Police fired tear gas and protesters threw bottles and rocks during clashes at a banned rally in Hong Kong.

Several thousand pro-democracy demonstrators marched to protest against suspected gang attacks that left 45 people injured last weekend.

Many in the pro-democracy movement accuse the police of reacting slowly to Sunday’s violence, while others blame local villagers they suspect of having close links to triad groups.

Protesters marching in defiance of a police ban
Protesters marching in defiance of a police ban

Many carried umbrellas and chanted anti-police slogans, as they rallied, despite police having banned the march on public safety grounds.

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After a tense stand-off in Yuen Long district on Saturday afternoon, riot police resorted to tear gas after crowds ignored calls to leave.

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There are unconfirmed reports of injuries.

As it grew dark, police eventually pushed activists into retreat.

Sky’s Asia correspondent, Tom Cheshire, said the situation was “utter chaos.”

Police, he said, “pushed protesters back and the protesters in turn pushed them back”.

Riot police watch as protesters gather in Yuen Long
Stand-offs between police and protesters were reported at several locations

Police fired tear gas at demonstrators as they refused to leave the outlawed rally
Police fired tear gas at demonstrators as they refused to leave the outlawed rally

There was “a lot of anger on the streets here today”, he added, noting that protesters were “a lot more organised, wearing protective hats and masks”.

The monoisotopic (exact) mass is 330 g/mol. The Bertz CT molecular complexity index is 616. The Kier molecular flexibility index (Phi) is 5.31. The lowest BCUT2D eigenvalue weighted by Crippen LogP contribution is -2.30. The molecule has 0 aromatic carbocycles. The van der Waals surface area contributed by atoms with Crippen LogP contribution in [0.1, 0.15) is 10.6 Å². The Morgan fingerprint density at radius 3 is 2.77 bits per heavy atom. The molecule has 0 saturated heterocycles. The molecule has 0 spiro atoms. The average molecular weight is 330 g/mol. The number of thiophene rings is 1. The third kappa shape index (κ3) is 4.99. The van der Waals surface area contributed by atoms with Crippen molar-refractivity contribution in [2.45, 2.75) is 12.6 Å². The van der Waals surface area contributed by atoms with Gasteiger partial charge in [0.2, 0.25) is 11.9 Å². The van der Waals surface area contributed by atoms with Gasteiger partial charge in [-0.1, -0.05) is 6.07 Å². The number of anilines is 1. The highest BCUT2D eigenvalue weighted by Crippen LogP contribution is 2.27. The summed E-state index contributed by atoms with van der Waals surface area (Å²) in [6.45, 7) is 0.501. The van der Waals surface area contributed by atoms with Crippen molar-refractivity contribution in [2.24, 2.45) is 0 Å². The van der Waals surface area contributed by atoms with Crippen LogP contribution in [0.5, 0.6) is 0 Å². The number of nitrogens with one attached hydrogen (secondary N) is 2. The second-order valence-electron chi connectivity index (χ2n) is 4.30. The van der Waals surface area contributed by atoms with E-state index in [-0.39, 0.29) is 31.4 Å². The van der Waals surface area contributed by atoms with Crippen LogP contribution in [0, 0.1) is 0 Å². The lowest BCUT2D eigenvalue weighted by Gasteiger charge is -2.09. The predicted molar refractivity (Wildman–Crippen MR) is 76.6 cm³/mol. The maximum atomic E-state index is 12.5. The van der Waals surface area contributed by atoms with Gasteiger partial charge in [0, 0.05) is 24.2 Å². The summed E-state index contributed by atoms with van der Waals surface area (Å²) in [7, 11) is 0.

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Triads are organised criminal networks known as the Chinese mafia. They usually run protection rackets, prostitution and low-level drug supply.

Footage has emerged of masked men in white t-shirts launching a series of violent attacks on activists who attended the pro-democracy demonstrators in Hong Kong.

Violent attacks on Hong Kong protesters

Last Sunday, 100 white shirted men stormed the Yuen Long station hours after protesters marched through central Hong Kong and defaced China’s Liaison Office – the leading symbol of Beijing’s authority over the former British colony.

They attacked black-clad protesters returning from Hong Kong island, passers-by, journalists and lawmakers with pipes and clubs, leaving 45 people injured.

Protesters gathered to march against gangs who beat up pro-democracy demonstrators last weekend
Protesters gathered to march against gangs who beat up pro-democracy activists last weekend

Cico Lau, 25, whose brother was among those beaten last Sunday, said: “I come out as I want to express my dissatisfaction with police. What had happened last week was totally unacceptable.”

The demonstrations were initially triggered by a bill, since abandoned, that would allow extraditions to mainland China.

But they have become a referendum on the Hong Kong government and the eroding of the city’s freedoms under Beijing’s control.

Protesters are also demanding independent inquiries into police use of force, the resignation of Hong Kong leader Carrie Lam and full democratic reform.

Protesters massed in Hong Kong Airport on Friday
Protesters massed in Hong Kong Airport on Friday

On Friday thousands of activists gathered in the arrivals halls of Hong Kong international airport.

In a sign of the growing tension in government, police are furious Hong Kong’s chief secretary apologised for last weekend’s attacks apparently without consulting them.

Matthew Cheung said the government would not shirk its responsibility “and the police’s handling fell short of residents’ expectations”.

Britain handed Hong Kong over to Chinese rule in 1997 amid guarantees that its core freedoms and autonomy, including the right to protest and an independent judiciary, would be protected under a “one country, two systems” formula.



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